Features and specifications listed by Kontron for the nanoETXexpress-SP include:

  • Processor — Intel Atom Z510 (1.1GHz) or Z530 (1.6GHz)
  • Chipset — SCH US15W
  • Memory — 512MB to 2GB of soldered-on RAM
  • Storage — 512MB to 8GB of flash
  • Display — single-channel LVDS interface with resolutions up to 1366 x 768; optional SDVO interface with resolutions up to 1920 x 1080
  • Expansion:
    • SDIO port
    • 1 x 1-lane PCI Express (2 x 1-lane PCI Express if Ethernet is not used)
  • Networking — 10/100/1000 Ethernet
  • Other I/O:
    • 8 x USB
    • SATA
  • Operating range — 32 to 140 deg. F (0 to 60 deg. C)
  • Power requirements and consumption — 12VDC, 4.5 Watts typical consumption
  • Dimensions — 3.3 x 2.2 inches
  • Operating system support — Linux, Windows Embedded Standard Windows XP SP3, Windows XP Embedded, Windows CE, VxWorks, QNX

In addition to the nanoETXexpress-SP module, the Xilinx Spartan-6 FPGA PCIe I/O Reference Design also includes Kontron's nanoETXexpress evaluation board. Pictured below, the board measures 12 x 8.3 inches (305 x 210mm), and includes four SATA connectors, two PCI Express slots (one x1, 1 x4), two 32-bit PCI slots, and an SD slot, according to Kontron.


Kontron's nanoETXexpress evaluation board

Kontron says the nanoETXexpress evaluation board includes an LVDS panel connector and a VGA port, though the latter does not work with the nanoETXexpress-SP, according to the company. Other ports on the board's coastline, as pictured below, include four USB 2.0 ports, two serial ports, a FireWire port, and 7:1 audio output via analog jacks.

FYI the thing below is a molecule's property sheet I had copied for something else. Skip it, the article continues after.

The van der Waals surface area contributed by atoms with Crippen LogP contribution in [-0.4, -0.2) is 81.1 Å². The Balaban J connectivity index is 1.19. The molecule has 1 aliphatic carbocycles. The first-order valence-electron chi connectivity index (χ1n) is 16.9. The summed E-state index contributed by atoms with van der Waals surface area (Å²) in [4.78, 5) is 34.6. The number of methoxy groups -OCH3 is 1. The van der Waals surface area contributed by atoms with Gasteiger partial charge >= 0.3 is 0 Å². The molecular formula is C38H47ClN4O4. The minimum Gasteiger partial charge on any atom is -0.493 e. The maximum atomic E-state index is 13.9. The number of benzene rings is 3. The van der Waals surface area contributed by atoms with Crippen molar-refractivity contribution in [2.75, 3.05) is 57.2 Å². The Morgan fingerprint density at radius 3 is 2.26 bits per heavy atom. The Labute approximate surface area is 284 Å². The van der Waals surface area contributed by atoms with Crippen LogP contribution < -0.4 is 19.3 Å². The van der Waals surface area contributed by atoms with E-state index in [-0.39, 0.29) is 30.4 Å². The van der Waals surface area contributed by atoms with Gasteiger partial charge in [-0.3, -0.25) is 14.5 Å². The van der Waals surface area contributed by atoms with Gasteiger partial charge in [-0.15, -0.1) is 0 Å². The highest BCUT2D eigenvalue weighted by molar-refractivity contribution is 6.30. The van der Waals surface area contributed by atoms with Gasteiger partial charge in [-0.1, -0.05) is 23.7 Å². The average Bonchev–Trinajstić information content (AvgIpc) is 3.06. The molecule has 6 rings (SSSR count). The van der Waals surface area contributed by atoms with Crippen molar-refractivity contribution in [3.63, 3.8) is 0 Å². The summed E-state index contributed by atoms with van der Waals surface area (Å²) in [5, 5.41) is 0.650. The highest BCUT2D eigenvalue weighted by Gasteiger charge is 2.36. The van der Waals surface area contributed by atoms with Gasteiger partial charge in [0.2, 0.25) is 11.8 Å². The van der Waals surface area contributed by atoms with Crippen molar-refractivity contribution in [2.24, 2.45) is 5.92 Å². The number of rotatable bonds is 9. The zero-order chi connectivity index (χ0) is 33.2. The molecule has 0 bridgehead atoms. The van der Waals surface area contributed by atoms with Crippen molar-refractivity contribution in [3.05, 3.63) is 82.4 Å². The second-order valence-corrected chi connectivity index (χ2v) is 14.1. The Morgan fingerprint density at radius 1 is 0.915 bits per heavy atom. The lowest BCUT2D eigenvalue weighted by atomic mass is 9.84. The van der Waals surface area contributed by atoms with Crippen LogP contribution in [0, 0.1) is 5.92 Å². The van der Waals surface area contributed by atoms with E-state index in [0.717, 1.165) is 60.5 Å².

The coastline on Kontron's nanoETXexpress evaluation board
(Click to enlarge)

Statements

Tim Erjavec, senior director of platforms and services for Xilinx, stated, "The coupling of our low-cost Spartan-6 FPGA technology with the Atom processor for industrial applications is a direct result of the Xilinx targeted design platform strategy for making FPGA technology more accessible. By working from a scalable reference design, designers can easily extend the design and thus focus on their core competitive strengths."

Doug Follett, director of Microsoft OED channel sales for the Americas and EMEA, stated, "Avnet's end-to-end reference design adds considerable value to the design community. The preconfigured image of Microsoft's Windows Embedded Standard included within Avnet's reference design enables the design engineer with a flexible, speed-to-market platform that simplifies development, lowers total cost of ownership and further reduces the design cycle."

Availability

More information on the Xilinx Spartan-6 FPGA PCIe I/O Reference Design, whose pricing was not released, may be found on the Avnet website, here. More information on Kontron's nanoETXexpress-SP and nanoETXexpress evalation board may be found here and here, respectively.


This article was originally published on LinuxDevices.com and has been donated to the open source community by QuinStreet Inc. Please visit LinuxToday.com for up-to-date news and articles about Linux and open source.